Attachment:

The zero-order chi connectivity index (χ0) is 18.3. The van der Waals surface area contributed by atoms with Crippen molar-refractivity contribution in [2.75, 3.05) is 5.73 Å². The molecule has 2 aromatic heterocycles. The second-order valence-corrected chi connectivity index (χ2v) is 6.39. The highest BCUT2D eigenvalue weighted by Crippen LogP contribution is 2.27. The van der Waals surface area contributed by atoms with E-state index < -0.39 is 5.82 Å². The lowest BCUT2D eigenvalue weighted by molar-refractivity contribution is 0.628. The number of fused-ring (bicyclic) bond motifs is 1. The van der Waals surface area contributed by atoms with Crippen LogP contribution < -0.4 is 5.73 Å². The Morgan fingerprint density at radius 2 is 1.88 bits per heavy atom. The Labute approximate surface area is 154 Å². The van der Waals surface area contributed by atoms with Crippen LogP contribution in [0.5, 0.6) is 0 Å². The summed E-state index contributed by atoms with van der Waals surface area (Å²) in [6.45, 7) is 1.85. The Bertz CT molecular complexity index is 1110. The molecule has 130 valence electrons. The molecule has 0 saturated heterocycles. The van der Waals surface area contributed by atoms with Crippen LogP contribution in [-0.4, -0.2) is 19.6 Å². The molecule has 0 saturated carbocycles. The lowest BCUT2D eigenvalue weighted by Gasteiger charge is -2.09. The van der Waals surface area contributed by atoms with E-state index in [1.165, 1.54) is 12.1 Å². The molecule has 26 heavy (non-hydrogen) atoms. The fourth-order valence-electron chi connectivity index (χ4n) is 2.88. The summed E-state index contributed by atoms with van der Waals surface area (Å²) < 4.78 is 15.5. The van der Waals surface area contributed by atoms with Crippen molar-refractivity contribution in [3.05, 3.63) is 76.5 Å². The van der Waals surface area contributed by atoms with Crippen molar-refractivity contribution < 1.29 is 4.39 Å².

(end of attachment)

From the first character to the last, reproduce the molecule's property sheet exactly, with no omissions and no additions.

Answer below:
The zero-order chi connectivity index (χ0) is 18.3. The van der Waals surface area contributed by atoms with Crippen molar-refractivity contribution in [2.75, 3.05) is 5.73 Å². The molecule has 2 aromatic heterocycles. The second-order valence-corrected chi connectivity index (χ2v) is 6.39. The highest BCUT2D eigenvalue weighted by Crippen LogP contribution is 2.27. The van der Waals surface area contributed by atoms with E-state index < -0.39 is 5.82 Å². The lowest BCUT2D eigenvalue weighted by molar-refractivity contribution is 0.628. The number of fused-ring (bicyclic) bond motifs is 1. The van der Waals surface area contributed by atoms with Crippen LogP contribution < -0.4 is 5.73 Å². The Morgan fingerprint density at radius 2 is 1.88 bits per heavy atom. The Labute approximate surface area is 154 Å². The van der Waals surface area contributed by atoms with Crippen LogP contribution in [0.5, 0.6) is 0 Å². The summed E-state index contributed by atoms with van der Waals surface area (Å²) in [6.45, 7) is 1.85. The Bertz CT molecular complexity index is 1110. The molecule has 130 valence electrons. The molecule has 0 saturated heterocycles. The van der Waals surface area contributed by atoms with Crippen LogP contribution in [-0.4, -0.2) is 19.6 Å². The molecule has 0 saturated carbocycles. The lowest BCUT2D eigenvalue weighted by Gasteiger charge is -2.09. The van der Waals surface area contributed by atoms with E-state index in [1.165, 1.54) is 12.1 Å². The molecule has 26 heavy (non-hydrogen) atoms. The fourth-order valence-electron chi connectivity index (χ4n) is 2.88. The summed E-state index contributed by atoms with van der Waals surface area (Å²) < 4.78 is 15.5. The van der Waals surface area contributed by atoms with Crippen molar-refractivity contribution in [3.05, 3.63) is 76.5 Å². The van der Waals surface area contributed by atoms with Crippen molar-refractivity contribution < 1.29 is 4.39 Å².